High ceilings are dramatic and can be beautiful. But they pose practical challenges and we needed address them. Optimal lighting is crucial for work stations. We designed each area with an eye to ensuring neither strain-less vision nor inviting light were lost.
Klipfolio’s new office space had to suit their current staffing numbers, of course. But it also needed to accommodate a larger team without necessitating another round of construction down the line.
A really unique property in Ottawa’s downtown core had captured their eye for some time. It was a defunct movie theatre in the World Exchange Plaza. 2017 brought a ton of excitement. A lease was signed and we were very eager to start work on the unusual space. Its impressive double-height ceilings, open volumes and mezzanine catwalks called out loudly.
We put a lot of value in partnerships. Klipfolio wholeheartedly embraced the quirky nature of the location. No hesitation. That’s what allowed us to create an array of truly unique spaces.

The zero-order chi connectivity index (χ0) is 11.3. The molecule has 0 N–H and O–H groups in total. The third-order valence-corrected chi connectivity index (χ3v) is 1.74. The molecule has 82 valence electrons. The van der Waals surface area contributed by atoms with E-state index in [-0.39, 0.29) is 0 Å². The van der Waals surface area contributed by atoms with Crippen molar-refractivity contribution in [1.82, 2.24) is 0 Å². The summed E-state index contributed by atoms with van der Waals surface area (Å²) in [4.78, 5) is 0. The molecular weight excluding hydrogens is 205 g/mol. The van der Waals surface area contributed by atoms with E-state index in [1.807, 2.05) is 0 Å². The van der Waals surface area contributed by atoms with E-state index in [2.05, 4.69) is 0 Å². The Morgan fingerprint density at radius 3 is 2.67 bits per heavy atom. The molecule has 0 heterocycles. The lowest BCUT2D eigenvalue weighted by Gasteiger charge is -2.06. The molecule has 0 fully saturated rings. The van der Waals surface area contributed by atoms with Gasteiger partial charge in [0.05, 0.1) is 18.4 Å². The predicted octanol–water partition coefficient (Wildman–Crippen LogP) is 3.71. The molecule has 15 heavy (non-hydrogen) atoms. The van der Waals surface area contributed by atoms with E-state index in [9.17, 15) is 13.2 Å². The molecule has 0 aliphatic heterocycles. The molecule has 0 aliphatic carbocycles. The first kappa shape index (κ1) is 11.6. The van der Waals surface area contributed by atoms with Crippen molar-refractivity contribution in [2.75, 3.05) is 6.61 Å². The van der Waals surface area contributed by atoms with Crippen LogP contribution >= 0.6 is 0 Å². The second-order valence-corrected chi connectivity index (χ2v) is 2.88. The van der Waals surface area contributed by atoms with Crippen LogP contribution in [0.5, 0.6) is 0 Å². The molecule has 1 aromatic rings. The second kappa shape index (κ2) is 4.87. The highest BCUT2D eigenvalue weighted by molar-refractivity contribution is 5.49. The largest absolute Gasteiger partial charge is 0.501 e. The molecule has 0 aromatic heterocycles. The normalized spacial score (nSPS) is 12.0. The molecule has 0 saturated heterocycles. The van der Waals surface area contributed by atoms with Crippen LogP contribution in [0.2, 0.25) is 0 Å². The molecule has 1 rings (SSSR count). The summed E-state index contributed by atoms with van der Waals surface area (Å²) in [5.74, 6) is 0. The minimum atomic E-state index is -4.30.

Running the cabling through the floor wasn’t going to be possible. Not a problem. We opted to run data and power from the ceiling in conduits. We painted them in Klipfolio's brand colours, drawing attention to them rather than hiding them. LB created a unique and iconic feature in the process.
"We have put a major emphasis on designing collaborative areas with a variety of different working environments, so that we can continue to explore and expand.”
The kitchen’s unique shape is the result of its dual purpose. It’s a functional kitchen, of course. But it also serves as sound barrier to the overhead mechanical.
Several of the original film reels found in the building were saved and mounted on the lobby wall as a visual memo of the space’s past.
Hide and Seek
Klipfolio’s logo is hidden throughout the office. A scavenger hunt at the opening party, challenged guests to find out how many logos had been discreetly scattered by the muralist, Peru.
Project Manager: Cresa Ottawa PM inc.
Construction Manager: Bassi Construction
Builder: Bassi Construction
Millworker: Terlin Construction
Artists: Murals by Peru Dyer
Photographer: Claude-Simon Langlois